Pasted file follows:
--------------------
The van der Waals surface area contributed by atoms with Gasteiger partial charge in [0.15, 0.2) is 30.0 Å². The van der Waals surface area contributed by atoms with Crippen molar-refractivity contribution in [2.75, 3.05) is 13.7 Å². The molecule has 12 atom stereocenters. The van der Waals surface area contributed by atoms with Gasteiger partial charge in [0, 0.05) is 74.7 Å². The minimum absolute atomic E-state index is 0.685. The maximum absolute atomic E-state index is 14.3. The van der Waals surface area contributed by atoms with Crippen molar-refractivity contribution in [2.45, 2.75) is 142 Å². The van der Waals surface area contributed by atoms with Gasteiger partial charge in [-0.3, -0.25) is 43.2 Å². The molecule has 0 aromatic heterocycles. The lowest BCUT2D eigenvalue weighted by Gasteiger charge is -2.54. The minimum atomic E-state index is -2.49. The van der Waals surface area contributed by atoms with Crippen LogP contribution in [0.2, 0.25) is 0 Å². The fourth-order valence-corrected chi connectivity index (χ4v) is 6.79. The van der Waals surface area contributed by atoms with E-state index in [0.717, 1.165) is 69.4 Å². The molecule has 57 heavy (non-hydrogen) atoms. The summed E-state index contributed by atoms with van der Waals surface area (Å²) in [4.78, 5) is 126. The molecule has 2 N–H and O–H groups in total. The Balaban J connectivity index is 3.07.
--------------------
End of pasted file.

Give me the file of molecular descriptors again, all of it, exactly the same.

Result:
The van der Waals surface area contributed by atoms with Gasteiger partial charge in [0.15, 0.2) is 30.0 Å². The van der Waals surface area contributed by atoms with Crippen molar-refractivity contribution in [2.75, 3.05) is 13.7 Å². The molecule has 12 atom stereocenters. The van der Waals surface area contributed by atoms with Gasteiger partial charge in [0, 0.05) is 74.7 Å². The minimum absolute atomic E-state index is 0.685. The maximum absolute atomic E-state index is 14.3. The van der Waals surface area contributed by atoms with Crippen molar-refractivity contribution in [2.45, 2.75) is 142 Å². The van der Waals surface area contributed by atoms with Gasteiger partial charge in [-0.3, -0.25) is 43.2 Å². The molecule has 0 aromatic heterocycles. The lowest BCUT2D eigenvalue weighted by Gasteiger charge is -2.54. The minimum atomic E-state index is -2.49. The van der Waals surface area contributed by atoms with Crippen LogP contribution in [0.2, 0.25) is 0 Å². The fourth-order valence-corrected chi connectivity index (χ4v) is 6.79. The van der Waals surface area contributed by atoms with E-state index in [0.717, 1.165) is 69.4 Å². The molecule has 57 heavy (non-hydrogen) atoms. The summed E-state index contributed by atoms with van der Waals surface area (Å²) in [4.78, 5) is 126. The molecule has 2 N–H and O–H groups in total. The Balaban J connectivity index is 3.07.